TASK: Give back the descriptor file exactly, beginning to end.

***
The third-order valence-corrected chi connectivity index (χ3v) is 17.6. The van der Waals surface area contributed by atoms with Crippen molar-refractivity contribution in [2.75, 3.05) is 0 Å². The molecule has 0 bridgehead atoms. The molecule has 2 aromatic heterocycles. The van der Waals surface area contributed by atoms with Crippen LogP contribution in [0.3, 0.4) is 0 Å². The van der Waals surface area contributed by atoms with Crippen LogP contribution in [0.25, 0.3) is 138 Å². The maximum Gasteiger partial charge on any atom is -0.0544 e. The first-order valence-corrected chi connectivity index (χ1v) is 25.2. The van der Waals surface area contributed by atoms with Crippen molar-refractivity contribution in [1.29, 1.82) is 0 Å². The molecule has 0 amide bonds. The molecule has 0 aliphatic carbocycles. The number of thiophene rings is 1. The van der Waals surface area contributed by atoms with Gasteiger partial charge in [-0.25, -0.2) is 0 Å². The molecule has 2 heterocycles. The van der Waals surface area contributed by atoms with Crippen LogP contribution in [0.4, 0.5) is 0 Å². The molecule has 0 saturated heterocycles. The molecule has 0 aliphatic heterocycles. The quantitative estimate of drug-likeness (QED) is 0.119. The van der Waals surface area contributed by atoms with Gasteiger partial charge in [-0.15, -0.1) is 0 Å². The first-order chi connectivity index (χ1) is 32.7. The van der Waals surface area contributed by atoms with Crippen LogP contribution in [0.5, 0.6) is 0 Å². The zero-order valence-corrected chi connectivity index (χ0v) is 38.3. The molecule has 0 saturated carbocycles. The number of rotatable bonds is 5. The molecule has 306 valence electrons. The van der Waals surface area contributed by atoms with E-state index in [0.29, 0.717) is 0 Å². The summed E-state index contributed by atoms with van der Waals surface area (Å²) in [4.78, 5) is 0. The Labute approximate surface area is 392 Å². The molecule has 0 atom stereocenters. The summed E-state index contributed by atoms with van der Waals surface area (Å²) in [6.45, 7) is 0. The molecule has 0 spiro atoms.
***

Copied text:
The third-order valence-corrected chi connectivity index (χ3v) is 17.6. The van der Waals surface area contributed by atoms with Crippen molar-refractivity contribution in [2.75, 3.05) is 0 Å². The molecule has 0 bridgehead atoms. The molecule has 2 aromatic heterocycles. The van der Waals surface area contributed by atoms with Crippen LogP contribution in [0.3, 0.4) is 0 Å². The van der Waals surface area contributed by atoms with Crippen LogP contribution in [0.25, 0.3) is 138 Å². The maximum Gasteiger partial charge on any atom is -0.0544 e. The first-order valence-corrected chi connectivity index (χ1v) is 25.2. The van der Waals surface area contributed by atoms with Crippen molar-refractivity contribution in [1.29, 1.82) is 0 Å². The molecule has 0 amide bonds. The molecule has 0 aliphatic carbocycles. The number of thiophene rings is 1. The van der Waals surface area contributed by atoms with Gasteiger partial charge in [-0.25, -0.2) is 0 Å². The molecule has 2 heterocycles. The van der Waals surface area contributed by atoms with Crippen LogP contribution in [0.4, 0.5) is 0 Å². The molecule has 0 saturated heterocycles. The molecule has 0 aliphatic heterocycles. The quantitative estimate of drug-likeness (QED) is 0.119. The van der Waals surface area contributed by atoms with Gasteiger partial charge in [-0.15, -0.1) is 0 Å². The first-order chi connectivity index (χ1) is 32.7. The van der Waals surface area contributed by atoms with Crippen LogP contribution in [0.5, 0.6) is 0 Å². The zero-order valence-corrected chi connectivity index (χ0v) is 38.3. The molecule has 0 saturated carbocycles. The number of rotatable bonds is 5. The molecule has 306 valence electrons. The van der Waals surface area contributed by atoms with E-state index in [0.29, 0.717) is 0 Å². The summed E-state index contributed by atoms with van der Waals surface area (Å²) in [4.78, 5) is 0. The Labute approximate surface area is 392 Å². The molecule has 0 atom stereocenters. The summed E-state index contributed by atoms with van der Waals surface area (Å²) in [6.45, 7) is 0. The molecule has 0 spiro atoms.